How Many Hours Does It Take To Make A Friend?

I was recently texted an article from the Southwest Airlines inflight magazine with the headline, “How Many Hours Does It Take to Make a Friend?” Immediately, my mind went to a letter written by our founder, Jim Rayburn, in 1952.

“For example, take our ‘contact work.’ By that we mean the hours and hours that our leaders find it necessary to spend with the kids, meeting them where they are, going along with them, living with them.”

While Jim Rayburn couldn’t put a specific number on the hours that are spent by our volunteer leaders, earning the right to be heard, science is trying to.

“The Journal of Science and Personal Relationships” recently published a study by K.U. Professor Jeffrey Hall, which reveals:

  • It takes 50 cumulative hours of hanging out (contact work) to go from “acquaintance” to “friend.”

  • It takes 90 hours to go from “friend” to “good friend.”

  • It takes 200 cumulative hours to become someone's “best friend.”

“We have to put that time in,” Hall said. “You can’t snap your fingers and make a friend. Maintaining close relationships is the most important work we do in our lives — most people on their deathbeds agree.”

That should not come as a surprise to any Young Life leader, and it indeed would not be a surprise to Rayburn.

In today’s world, it is important to note that these hours refer to “face-to-face” time. Social media and texting simply won’t do. None of those technologies will ever replace showing up at the school or a Friday night game.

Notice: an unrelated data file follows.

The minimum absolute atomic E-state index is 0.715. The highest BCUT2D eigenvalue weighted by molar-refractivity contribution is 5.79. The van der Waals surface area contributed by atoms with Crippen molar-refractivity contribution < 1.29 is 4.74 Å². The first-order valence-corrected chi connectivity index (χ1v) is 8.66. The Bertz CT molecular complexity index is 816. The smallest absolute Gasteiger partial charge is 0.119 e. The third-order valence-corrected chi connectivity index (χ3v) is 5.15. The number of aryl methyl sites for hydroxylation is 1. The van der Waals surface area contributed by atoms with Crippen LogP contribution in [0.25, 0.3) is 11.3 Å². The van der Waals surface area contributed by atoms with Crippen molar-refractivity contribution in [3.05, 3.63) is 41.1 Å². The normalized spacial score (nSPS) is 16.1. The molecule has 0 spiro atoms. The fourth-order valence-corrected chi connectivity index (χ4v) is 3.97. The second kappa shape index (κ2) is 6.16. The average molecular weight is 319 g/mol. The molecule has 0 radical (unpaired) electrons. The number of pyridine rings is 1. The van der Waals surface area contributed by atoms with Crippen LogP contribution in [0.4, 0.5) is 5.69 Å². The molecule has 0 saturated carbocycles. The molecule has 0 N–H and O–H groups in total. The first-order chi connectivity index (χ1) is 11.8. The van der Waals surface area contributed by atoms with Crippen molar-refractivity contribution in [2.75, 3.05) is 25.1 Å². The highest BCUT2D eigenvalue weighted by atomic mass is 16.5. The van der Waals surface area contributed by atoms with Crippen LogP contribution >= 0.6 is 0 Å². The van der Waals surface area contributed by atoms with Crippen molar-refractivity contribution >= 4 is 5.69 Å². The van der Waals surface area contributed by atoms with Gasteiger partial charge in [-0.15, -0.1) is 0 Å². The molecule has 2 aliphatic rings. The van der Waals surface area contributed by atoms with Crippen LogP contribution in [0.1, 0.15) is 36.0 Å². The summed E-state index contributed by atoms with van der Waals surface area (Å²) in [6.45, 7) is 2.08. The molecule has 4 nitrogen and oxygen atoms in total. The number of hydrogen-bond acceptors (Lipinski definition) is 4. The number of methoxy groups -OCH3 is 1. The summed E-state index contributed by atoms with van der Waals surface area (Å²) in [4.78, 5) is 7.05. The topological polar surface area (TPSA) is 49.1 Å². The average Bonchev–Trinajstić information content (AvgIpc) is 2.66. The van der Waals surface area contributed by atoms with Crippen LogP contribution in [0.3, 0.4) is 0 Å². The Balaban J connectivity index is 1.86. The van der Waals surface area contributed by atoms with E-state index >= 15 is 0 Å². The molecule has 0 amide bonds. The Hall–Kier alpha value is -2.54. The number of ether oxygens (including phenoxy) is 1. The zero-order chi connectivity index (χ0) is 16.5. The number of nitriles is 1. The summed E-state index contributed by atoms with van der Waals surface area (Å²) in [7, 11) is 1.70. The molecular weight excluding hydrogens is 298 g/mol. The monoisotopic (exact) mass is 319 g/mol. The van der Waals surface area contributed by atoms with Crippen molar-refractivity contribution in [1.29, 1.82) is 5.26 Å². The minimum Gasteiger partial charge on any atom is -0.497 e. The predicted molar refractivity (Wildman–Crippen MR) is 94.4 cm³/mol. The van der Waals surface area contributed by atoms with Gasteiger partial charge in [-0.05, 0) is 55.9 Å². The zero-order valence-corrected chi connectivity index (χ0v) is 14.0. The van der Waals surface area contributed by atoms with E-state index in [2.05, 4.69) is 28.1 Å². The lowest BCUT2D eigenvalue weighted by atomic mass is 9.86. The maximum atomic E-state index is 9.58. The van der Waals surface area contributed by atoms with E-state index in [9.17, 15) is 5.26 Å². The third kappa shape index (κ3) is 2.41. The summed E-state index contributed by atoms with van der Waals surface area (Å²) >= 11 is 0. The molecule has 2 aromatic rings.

Let me put this in a Young Life context:

  • 50 hours — Sounds like a weekend camp to me.

  • 90 hours — That’s a great semester of contact work at lunches, games and just hanging out with kids.

  • 200 hours — Add a 20-hour bus ride to seven days of summer camp, plus follow up, and that’s what you will get.

If you are a leader struggling to get to that next level of friendship with your kids, you might consider what Hall calls a “context shift.”

“What seems to be the case is that doing something I call a ‘context shift’ matters; this means that you want to spend time with somebody outside the place you met them,” Hall said.

What Young Life calls “Level 1 Contact Work” (just showing up/being seen) and Level 2 Contact Work (conversing with a kid) has to experience that context shift to move to Level 3 (doing something together). Without that critical shift, leaders are left with superficial relationships with kids that have little or no impact.

If you are a volunteer and feel you are stuck at “Level 1,” just showing up at the school or a game for an hour or two every week, ask your team leader to help you make that “context shift” with kids. Pray that God would help you see new opportunities ahead of you to deepen those relationships.

Maybe we didn’t need the “The Journal of Science and Personal Relationships” to tell us these things, but it’s helpful to see the science to back up what Rayburn knew. Those hours and hours of contact work you are putting in are not a waste of time. The Lord is using them!

“ … (M)any well-meaning Christians have felt that we are wasting time. Yet it is this time spent with the youngster, before and after his confession of Christ, that has made Young Life something far more than the ordinary youth movement. Not only do we win a hearing among the most difficult and hardest to reach, but after reaching them we stay with them, as a true missionary should. The winning and establishing of a soul for Jesus Christ cannot be done on a hit-and-run basis. The Lord Jesus Himself is our example in this.”

Keep logging those hours, volunteers. Science backs you up. But better yet, Jesus backs you up as well!


Written by Brian Summerall (